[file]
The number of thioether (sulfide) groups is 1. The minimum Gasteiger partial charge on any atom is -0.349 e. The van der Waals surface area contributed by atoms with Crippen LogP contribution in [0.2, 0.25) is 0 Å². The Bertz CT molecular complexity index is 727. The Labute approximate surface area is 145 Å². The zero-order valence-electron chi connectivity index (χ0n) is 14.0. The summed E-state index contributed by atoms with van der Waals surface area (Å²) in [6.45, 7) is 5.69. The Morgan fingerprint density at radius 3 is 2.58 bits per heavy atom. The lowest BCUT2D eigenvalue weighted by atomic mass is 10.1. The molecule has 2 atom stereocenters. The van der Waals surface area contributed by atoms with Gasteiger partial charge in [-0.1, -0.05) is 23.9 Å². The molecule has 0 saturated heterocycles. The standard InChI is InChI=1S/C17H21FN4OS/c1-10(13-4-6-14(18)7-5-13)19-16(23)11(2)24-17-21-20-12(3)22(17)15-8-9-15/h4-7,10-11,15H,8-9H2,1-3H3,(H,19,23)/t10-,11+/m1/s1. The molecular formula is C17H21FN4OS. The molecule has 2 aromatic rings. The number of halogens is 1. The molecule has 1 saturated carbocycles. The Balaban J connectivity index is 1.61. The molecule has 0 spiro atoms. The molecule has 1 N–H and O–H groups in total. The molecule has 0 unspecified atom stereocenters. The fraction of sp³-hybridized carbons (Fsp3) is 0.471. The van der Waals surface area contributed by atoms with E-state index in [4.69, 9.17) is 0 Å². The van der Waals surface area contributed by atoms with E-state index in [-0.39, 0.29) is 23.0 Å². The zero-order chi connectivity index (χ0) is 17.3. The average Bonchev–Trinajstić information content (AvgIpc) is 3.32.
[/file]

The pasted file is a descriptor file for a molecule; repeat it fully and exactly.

The number of thioether (sulfide) groups is 1. The minimum Gasteiger partial charge on any atom is -0.349 e. The van der Waals surface area contributed by atoms with Crippen LogP contribution in [0.2, 0.25) is 0 Å². The Bertz CT molecular complexity index is 727. The Labute approximate surface area is 145 Å². The zero-order valence-electron chi connectivity index (χ0n) is 14.0. The summed E-state index contributed by atoms with van der Waals surface area (Å²) in [6.45, 7) is 5.69. The Morgan fingerprint density at radius 3 is 2.58 bits per heavy atom. The lowest BCUT2D eigenvalue weighted by atomic mass is 10.1. The molecule has 2 atom stereocenters. The van der Waals surface area contributed by atoms with Gasteiger partial charge in [-0.1, -0.05) is 23.9 Å². The molecule has 0 saturated heterocycles. The standard InChI is InChI=1S/C17H21FN4OS/c1-10(13-4-6-14(18)7-5-13)19-16(23)11(2)24-17-21-20-12(3)22(17)15-8-9-15/h4-7,10-11,15H,8-9H2,1-3H3,(H,19,23)/t10-,11+/m1/s1. The molecular formula is C17H21FN4OS. The molecule has 2 aromatic rings. The number of halogens is 1. The molecule has 1 saturated carbocycles. The Balaban J connectivity index is 1.61. The molecule has 0 spiro atoms. The molecule has 1 N–H and O–H groups in total. The molecule has 0 unspecified atom stereocenters. The fraction of sp³-hybridized carbons (Fsp3) is 0.471. The van der Waals surface area contributed by atoms with E-state index in [4.69, 9.17) is 0 Å². The van der Waals surface area contributed by atoms with E-state index in [-0.39, 0.29) is 23.0 Å². The zero-order chi connectivity index (χ0) is 17.3. The average Bonchev–Trinajstić information content (AvgIpc) is 3.32.